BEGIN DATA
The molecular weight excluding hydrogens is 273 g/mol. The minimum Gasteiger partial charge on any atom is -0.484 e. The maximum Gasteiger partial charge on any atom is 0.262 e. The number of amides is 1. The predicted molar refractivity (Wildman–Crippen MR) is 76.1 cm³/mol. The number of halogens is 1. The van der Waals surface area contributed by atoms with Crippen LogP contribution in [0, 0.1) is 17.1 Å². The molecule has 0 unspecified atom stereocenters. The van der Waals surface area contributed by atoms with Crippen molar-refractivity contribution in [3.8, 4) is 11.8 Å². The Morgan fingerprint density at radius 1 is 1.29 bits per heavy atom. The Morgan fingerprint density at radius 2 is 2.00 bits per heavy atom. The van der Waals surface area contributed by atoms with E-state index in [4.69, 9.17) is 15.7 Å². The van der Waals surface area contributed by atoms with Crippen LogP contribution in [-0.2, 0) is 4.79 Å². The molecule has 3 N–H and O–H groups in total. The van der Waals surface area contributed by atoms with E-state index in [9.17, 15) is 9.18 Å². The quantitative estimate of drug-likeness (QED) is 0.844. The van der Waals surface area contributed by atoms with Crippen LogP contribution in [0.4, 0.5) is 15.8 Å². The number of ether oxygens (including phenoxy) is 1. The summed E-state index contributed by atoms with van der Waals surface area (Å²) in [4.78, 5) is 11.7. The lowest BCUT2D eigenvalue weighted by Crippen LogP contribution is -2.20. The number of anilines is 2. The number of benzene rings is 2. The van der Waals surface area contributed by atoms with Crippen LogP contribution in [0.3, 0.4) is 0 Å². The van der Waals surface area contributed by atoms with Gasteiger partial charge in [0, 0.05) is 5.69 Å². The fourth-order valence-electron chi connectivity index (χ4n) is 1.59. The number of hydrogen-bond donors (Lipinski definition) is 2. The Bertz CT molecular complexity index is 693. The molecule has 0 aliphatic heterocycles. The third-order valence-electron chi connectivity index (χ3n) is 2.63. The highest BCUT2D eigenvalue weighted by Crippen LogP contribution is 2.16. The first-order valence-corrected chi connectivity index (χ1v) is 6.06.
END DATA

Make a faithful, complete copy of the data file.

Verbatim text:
The molecular weight excluding hydrogens is 273 g/mol. The minimum Gasteiger partial charge on any atom is -0.484 e. The maximum Gasteiger partial charge on any atom is 0.262 e. The number of amides is 1. The predicted molar refractivity (Wildman–Crippen MR) is 76.1 cm³/mol. The number of halogens is 1. The van der Waals surface area contributed by atoms with Crippen LogP contribution in [0, 0.1) is 17.1 Å². The molecule has 0 unspecified atom stereocenters. The van der Waals surface area contributed by atoms with Crippen molar-refractivity contribution in [3.8, 4) is 11.8 Å². The Morgan fingerprint density at radius 1 is 1.29 bits per heavy atom. The Morgan fingerprint density at radius 2 is 2.00 bits per heavy atom. The van der Waals surface area contributed by atoms with E-state index in [4.69, 9.17) is 15.7 Å². The van der Waals surface area contributed by atoms with Crippen LogP contribution in [-0.2, 0) is 4.79 Å². The molecule has 3 N–H and O–H groups in total. The van der Waals surface area contributed by atoms with E-state index in [9.17, 15) is 9.18 Å². The quantitative estimate of drug-likeness (QED) is 0.844. The van der Waals surface area contributed by atoms with Crippen LogP contribution in [0.4, 0.5) is 15.8 Å². The number of ether oxygens (including phenoxy) is 1. The summed E-state index contributed by atoms with van der Waals surface area (Å²) in [4.78, 5) is 11.7. The lowest BCUT2D eigenvalue weighted by Crippen LogP contribution is -2.20. The number of anilines is 2. The number of benzene rings is 2. The van der Waals surface area contributed by atoms with Crippen LogP contribution in [0.3, 0.4) is 0 Å². The van der Waals surface area contributed by atoms with Gasteiger partial charge in [0, 0.05) is 5.69 Å². The fourth-order valence-electron chi connectivity index (χ4n) is 1.59. The number of hydrogen-bond donors (Lipinski definition) is 2. The Bertz CT molecular complexity index is 693. The molecule has 0 aliphatic heterocycles. The third-order valence-electron chi connectivity index (χ3n) is 2.63. The highest BCUT2D eigenvalue weighted by Crippen LogP contribution is 2.16. The first-order valence-corrected chi connectivity index (χ1v) is 6.06.